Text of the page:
Idle Eye 29 : The Step

Health and Safety fans out there will no doubt be amused by the latest HSE initiative to quell ‘ridiculous’ rumours that have abounded for years, such as the magnificent trapeze artists to wear hard hats and office workers banned from putting up Christmas decorations malarkey. It’s enticingly labelled the Myth Busters Challenge Panel, it’s chaired by the enticingly labelled Judith Hackitt and sets out to put a bit of common sense back into the workplace so we can all get on with our lives. Safely. And healthily. Unfortunately, when you log onto the panel there are no satisfying howlers for us all to giggle at round the water cooler, no siree. There’s just a brutal grey block with gaping text fields nagging us for information: What is the issue? Who advised you of this? Have you raised this directly with the person? What was the outcome? Subtext: YOU’RE NOT GOING TO WIN THIS, BEDWETTER! WE WILL GRIND YOU DOWN WITH HIDEOUS MUNICIPAL ADMIN UNTIL YOU SUBMIT NOTHING! BECAUSE THAT’S WHAT YOU ARE: NOTHING!!!

Now, I don’t know about you but if I’m going to dob in a jobsworth I’d like to to it with a little more panache. Some rich text formatting, perhaps? Or a background template image of Hunter S Thompson straddling the American desert in an enormous convertible ripped to the tits and toting a Magnum. It only seems fair: They made the mistake, now meet us on our terms.

In an attempt to illustrate the above point further I made a swift call to Nibs, hot off the plane from Dubai as is his wont. All Idle Hour staff, I’m told, have to fill in a form stating they are aware of the step leading into the garden, and that they are able and willing to climb all three inches of it and also descend should they so wish. That they acknowledge the inherent dangers thereof and are prepared to sign a disclaimer lest any accident pertaining to the above should occur. It does strike me, however, that if said staff are unable to negotiate a step no higher than two Mars bars making out, perhaps they should consider an alternative career path, the Hillary-esque hazards of hospitality potentially being the very thing Ms Hackitt is so keen to dispel. Who’d have thunk it?

My particular favourite is surely one on the MBCP hitlist if indeed it were true: The Bodleian Library Oxford, for centuries the hub of literary excellence, has always relied on its pointy ladders to access and distribute those out-of-reach tomes. Until now. Gone are those exquisitely-crafted relics of yesteryear, replaced by motorised cherry pickers which zip in and out of the ancient shelves, making a mockery of common sense and human initiative. So come on, Ms Hackitt: Give us a form we can use that goes even half-way to express our disgust at your systematic annihilation of our heritage. And we’ll get in staff who get the step…

Idle Eye 28 : The Sting

Mrs Sting : Is that the Idle Hour?

Barstaff : It certainly is. How can I help?

Mrs Sting : It’s Mrs Sting here. You know, the other half.

Barstaff : Hello Mrs Sting. Would you like to book a table?

Mrs Sting : No, not exactly. But I could use your help. It’s a somewhat delicate matter.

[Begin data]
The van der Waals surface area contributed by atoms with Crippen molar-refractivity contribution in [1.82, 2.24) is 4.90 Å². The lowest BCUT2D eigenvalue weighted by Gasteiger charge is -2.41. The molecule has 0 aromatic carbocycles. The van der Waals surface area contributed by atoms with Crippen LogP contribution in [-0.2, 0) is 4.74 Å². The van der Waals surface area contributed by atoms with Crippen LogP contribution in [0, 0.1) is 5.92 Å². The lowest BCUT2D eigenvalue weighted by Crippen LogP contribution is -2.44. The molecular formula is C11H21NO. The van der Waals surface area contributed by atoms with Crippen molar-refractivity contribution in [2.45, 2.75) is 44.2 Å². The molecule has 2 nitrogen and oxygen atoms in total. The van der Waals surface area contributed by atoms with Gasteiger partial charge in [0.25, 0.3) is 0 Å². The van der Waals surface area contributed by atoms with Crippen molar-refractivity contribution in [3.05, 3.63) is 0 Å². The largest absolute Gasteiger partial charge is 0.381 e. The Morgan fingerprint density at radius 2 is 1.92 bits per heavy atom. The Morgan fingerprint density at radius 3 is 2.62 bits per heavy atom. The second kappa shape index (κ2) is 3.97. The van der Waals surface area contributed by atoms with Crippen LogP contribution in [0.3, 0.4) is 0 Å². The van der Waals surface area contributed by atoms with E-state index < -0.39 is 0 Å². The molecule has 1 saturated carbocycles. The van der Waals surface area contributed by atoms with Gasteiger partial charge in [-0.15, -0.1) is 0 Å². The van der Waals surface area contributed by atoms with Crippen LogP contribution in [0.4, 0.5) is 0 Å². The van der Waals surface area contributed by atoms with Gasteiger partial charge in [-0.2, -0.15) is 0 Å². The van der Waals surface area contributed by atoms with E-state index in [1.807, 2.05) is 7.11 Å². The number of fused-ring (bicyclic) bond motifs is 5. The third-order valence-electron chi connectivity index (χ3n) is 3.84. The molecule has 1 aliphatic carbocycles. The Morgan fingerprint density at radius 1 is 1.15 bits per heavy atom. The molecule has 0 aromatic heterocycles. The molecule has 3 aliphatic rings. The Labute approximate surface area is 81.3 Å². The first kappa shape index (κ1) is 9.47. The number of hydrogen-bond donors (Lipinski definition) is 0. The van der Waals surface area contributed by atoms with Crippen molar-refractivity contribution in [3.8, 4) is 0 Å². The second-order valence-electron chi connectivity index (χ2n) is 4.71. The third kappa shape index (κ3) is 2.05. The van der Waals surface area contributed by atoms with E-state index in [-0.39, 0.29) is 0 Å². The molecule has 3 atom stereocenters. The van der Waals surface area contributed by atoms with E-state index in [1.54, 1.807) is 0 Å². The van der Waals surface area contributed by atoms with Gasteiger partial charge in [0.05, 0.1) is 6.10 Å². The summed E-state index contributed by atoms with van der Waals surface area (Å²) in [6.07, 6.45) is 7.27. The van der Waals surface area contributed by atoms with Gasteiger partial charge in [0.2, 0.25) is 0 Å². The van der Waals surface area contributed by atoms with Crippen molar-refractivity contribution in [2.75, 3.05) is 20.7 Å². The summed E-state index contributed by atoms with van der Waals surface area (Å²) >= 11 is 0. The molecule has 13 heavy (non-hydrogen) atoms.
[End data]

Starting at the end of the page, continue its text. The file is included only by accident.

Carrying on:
Barstaff : It’s not the, er, tantric business again, is it?

Mrs Sting : I’m afraid it is. And he’s getting worse. I haven’t slept in over a week and I was rather hoping you could recommend something to dampen his ardour, so to speak.

Barstaff : Of course. Well, the organic chicken thighs washed down with one of our biodynamic reds should do the trick. Mr & Mrs Meatloaf were in over Bank Holiday and they had to be airlifted home afterwards.

Mrs Sting : I don’t think so. Any mention of thighs and he’ll be at it like a rat up a drainpipe. No, I was thinking of something a little more sedative perhaps?

Barstaff : How about our Stroh 80% volume Austrian rum? Pop a couple of shots in his coffee when he’s out pointing Percy and he won’t be bothering you for quite some time, I should coco.

Mrs Sting : Been there. He bought a case back after the last European tour and whipped through it like lemonade. Gave a whole new meaning to Viennese Whirl, mind.

Barstaff : Hmmm, difficult one. How’s the book going, by the way?

Mrs Sting : That’s precisely the problem! I don’t have five seconds to myself anymore. The minute I sit down at the computer he gets all hot under the collar and chases me round the mansion like in The Secretary. I’m only on the preface and I’m exhausted already.

Barstaff : Can I make another suggestion?

Mrs Sting : Please do. I’m at my wits end.

Barstaff : It’s a long shot but it might have legs. I’ve been working here for a while now and when we get stragglers at the end of a shift, Nibs hops onto the acoustic and anaesthetises them with his astonishing rendition of ‘Wonderwall’. Works every time, trust me.

Mrs Sting : Perfect! I’ll get the chopper out.

Barstaff : Isn’t that what we’re trying to avoid, Mrs Sting?

Mrs Sting : No, I mean I’ll bring him over tonight. Book me a table for two by the traps.

Barstaff : Slight problem. Mr & Mrs Bono have already reserved the traps table. Popular one with the Live Aid lot, it seems.

Mrs Sting : Listen, I want that table. Do what you have to, ok? If it helps, I’ll do a book reading in your bloody pub when I’ve done it. Got that? Good. And clear a space in the garden for the chopper. I mean, the helicopter.

Mrs Sting will be reading excerpts from her frank autobiography ‘One Swallow Does Not a Sumner Make’ in the Idle Hour Rest Rooms when she has written it. All rights reserved © 2012 EyeBooks UK, including the made-up bits. Especially them.